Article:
'Koguryo Was Sovereign State': North Korean Media

North Korea again indirectly criticized China on Tuesday for its claims over the domination of Koguryo, saying it was an independent ancient kingdom of Korea.

"Koguryo had firmly preserved its national independence in its external relations and shattered any attempt to violate that independence," the (North) Korean Central Broadcasting Station (KCBS) said.

"Koguryo was a stately sovereign state, not an ethnic minority or provincial government or a tributary of any state power," it said, without mentioning China or details of the recent history dispute between China and South Korea.

Koguryo was a kingdom that stretched from the upper Korean Peninsula into what is today Manchuria in China between 37 B.C. and 668 A.D.

Koreans have no doubt that the kingdom is part of their history, but some Chinese scholars have recently laid claim to the kingdoms, arguing that it was a regional kingdom subject to China. The Chinese government supported that view after rejecting South Korean protests.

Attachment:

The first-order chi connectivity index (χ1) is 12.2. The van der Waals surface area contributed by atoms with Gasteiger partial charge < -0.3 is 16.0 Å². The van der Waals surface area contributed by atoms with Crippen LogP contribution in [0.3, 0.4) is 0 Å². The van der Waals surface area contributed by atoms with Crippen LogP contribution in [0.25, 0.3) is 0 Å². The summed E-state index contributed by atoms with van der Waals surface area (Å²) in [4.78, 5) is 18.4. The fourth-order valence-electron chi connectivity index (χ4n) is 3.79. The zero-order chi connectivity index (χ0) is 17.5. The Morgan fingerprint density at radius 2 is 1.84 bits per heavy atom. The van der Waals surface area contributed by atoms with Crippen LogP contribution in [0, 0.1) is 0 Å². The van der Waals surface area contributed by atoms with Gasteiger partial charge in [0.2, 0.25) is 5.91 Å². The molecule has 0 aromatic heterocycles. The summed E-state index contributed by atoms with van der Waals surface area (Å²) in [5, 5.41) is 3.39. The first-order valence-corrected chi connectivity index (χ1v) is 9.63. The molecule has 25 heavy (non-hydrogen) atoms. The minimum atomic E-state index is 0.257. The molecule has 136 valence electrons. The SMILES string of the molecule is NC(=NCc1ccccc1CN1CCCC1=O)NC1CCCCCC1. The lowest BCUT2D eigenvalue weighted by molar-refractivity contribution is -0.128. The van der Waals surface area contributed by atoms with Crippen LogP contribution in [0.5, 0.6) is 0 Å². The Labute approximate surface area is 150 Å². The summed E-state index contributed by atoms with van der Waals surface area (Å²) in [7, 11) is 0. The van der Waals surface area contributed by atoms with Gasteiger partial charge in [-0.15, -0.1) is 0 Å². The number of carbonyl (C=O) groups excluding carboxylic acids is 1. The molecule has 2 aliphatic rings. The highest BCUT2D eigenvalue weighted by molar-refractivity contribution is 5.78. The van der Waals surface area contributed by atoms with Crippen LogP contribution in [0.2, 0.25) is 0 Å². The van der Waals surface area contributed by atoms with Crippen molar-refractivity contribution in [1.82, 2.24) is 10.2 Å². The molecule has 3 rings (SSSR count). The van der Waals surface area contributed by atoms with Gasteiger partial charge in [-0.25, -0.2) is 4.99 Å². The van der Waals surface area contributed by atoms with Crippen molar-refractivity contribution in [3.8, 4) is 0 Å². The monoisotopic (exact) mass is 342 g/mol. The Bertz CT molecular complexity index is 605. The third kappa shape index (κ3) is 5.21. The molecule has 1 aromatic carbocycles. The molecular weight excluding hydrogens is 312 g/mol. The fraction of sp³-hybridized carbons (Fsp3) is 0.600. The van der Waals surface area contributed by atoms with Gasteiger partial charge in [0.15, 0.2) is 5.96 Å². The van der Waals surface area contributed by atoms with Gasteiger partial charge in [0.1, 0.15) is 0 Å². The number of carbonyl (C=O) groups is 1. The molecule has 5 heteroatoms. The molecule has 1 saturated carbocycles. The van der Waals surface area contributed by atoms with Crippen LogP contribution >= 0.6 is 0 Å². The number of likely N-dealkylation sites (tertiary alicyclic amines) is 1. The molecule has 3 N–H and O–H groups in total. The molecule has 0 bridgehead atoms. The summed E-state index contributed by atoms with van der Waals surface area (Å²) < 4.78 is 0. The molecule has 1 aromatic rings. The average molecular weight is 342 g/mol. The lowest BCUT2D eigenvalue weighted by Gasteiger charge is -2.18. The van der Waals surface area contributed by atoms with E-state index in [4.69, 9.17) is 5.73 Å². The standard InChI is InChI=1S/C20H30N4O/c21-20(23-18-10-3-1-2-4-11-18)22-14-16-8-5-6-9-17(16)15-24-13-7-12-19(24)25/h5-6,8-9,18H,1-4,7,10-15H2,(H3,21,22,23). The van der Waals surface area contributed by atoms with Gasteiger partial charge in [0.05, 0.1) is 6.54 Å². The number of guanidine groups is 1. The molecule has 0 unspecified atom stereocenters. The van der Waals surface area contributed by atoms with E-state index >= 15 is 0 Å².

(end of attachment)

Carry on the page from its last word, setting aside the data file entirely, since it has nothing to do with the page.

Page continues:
This was the latest in a series of North Korean news media reports on Koguryo and its successor Balhae. The North recently increased the volume of such reports in an apparent protest against what it sees as China's attempt to distort early Korean history. However, it refrained from directly criticizing its staunch ally.

Among the reasons for contradicting China's claims, KCBS cited the Great Wall of China built during the Qing Dynasty (221 B.C-206 B.C). "This proves that Koguryo was an independent country that had posed a grave threat to China from the beginning," it claimed.

Ancient documents show that Koguryo was ruled by kings who called themselves "emperor," had an independent year name and self-reliant foreign policies, the North said.

On Saturday, historians of the two Koreas held a joint photo exhibition of Koguryo tomb murals at Mount Geumgang on the North's eastern coast to mark the registration of Koguryo relics as a UNESCO World Heritage in July.

They issued a joint statement in which they agreed to deepen research into Koguryo history and introduce it to the world, the (North) Korean Central News Agency reported.

(Yonhap News 2004-9-14)